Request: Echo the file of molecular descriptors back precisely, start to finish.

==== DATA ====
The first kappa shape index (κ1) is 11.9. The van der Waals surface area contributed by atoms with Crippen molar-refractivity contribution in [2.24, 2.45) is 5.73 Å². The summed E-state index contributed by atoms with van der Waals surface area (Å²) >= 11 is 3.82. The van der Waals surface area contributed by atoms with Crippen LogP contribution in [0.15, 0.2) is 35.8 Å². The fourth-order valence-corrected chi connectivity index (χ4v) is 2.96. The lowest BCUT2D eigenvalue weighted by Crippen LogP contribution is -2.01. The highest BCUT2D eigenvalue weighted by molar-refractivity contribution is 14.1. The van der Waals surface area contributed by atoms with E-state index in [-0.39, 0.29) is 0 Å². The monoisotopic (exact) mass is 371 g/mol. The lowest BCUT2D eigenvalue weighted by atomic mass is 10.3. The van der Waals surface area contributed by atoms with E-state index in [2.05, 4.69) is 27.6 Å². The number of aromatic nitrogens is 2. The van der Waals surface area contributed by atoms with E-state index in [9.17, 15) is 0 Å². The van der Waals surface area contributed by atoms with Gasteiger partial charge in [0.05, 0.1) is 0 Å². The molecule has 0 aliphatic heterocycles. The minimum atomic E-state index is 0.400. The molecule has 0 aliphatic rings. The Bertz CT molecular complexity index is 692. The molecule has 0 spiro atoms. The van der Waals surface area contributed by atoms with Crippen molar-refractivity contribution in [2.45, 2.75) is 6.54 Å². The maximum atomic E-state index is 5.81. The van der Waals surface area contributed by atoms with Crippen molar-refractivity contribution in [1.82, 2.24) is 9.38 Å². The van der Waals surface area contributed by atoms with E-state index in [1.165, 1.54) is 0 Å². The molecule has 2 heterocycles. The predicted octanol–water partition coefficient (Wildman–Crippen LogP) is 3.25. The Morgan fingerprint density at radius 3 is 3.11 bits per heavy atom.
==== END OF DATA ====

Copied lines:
The first kappa shape index (κ1) is 11.9. The van der Waals surface area contributed by atoms with Crippen molar-refractivity contribution in [2.24, 2.45) is 5.73 Å². The summed E-state index contributed by atoms with van der Waals surface area (Å²) >= 11 is 3.82. The van der Waals surface area contributed by atoms with Crippen LogP contribution in [0.15, 0.2) is 35.8 Å². The fourth-order valence-corrected chi connectivity index (χ4v) is 2.96. The lowest BCUT2D eigenvalue weighted by Crippen LogP contribution is -2.01. The highest BCUT2D eigenvalue weighted by molar-refractivity contribution is 14.1. The van der Waals surface area contributed by atoms with E-state index in [-0.39, 0.29) is 0 Å². The monoisotopic (exact) mass is 371 g/mol. The lowest BCUT2D eigenvalue weighted by atomic mass is 10.3. The van der Waals surface area contributed by atoms with E-state index in [2.05, 4.69) is 27.6 Å². The number of aromatic nitrogens is 2. The van der Waals surface area contributed by atoms with E-state index in [9.17, 15) is 0 Å². The van der Waals surface area contributed by atoms with Gasteiger partial charge in [0.05, 0.1) is 0 Å². The molecule has 0 aliphatic heterocycles. The minimum atomic E-state index is 0.400. The molecule has 0 aliphatic rings. The Bertz CT molecular complexity index is 692. The molecule has 0 spiro atoms. The van der Waals surface area contributed by atoms with Crippen molar-refractivity contribution in [2.45, 2.75) is 6.54 Å². The maximum atomic E-state index is 5.81. The van der Waals surface area contributed by atoms with Crippen molar-refractivity contribution in [1.82, 2.24) is 9.38 Å². The van der Waals surface area contributed by atoms with E-state index in [1.165, 1.54) is 0 Å². The molecule has 2 heterocycles. The predicted octanol–water partition coefficient (Wildman–Crippen LogP) is 3.25. The Morgan fingerprint density at radius 3 is 3.11 bits per heavy atom.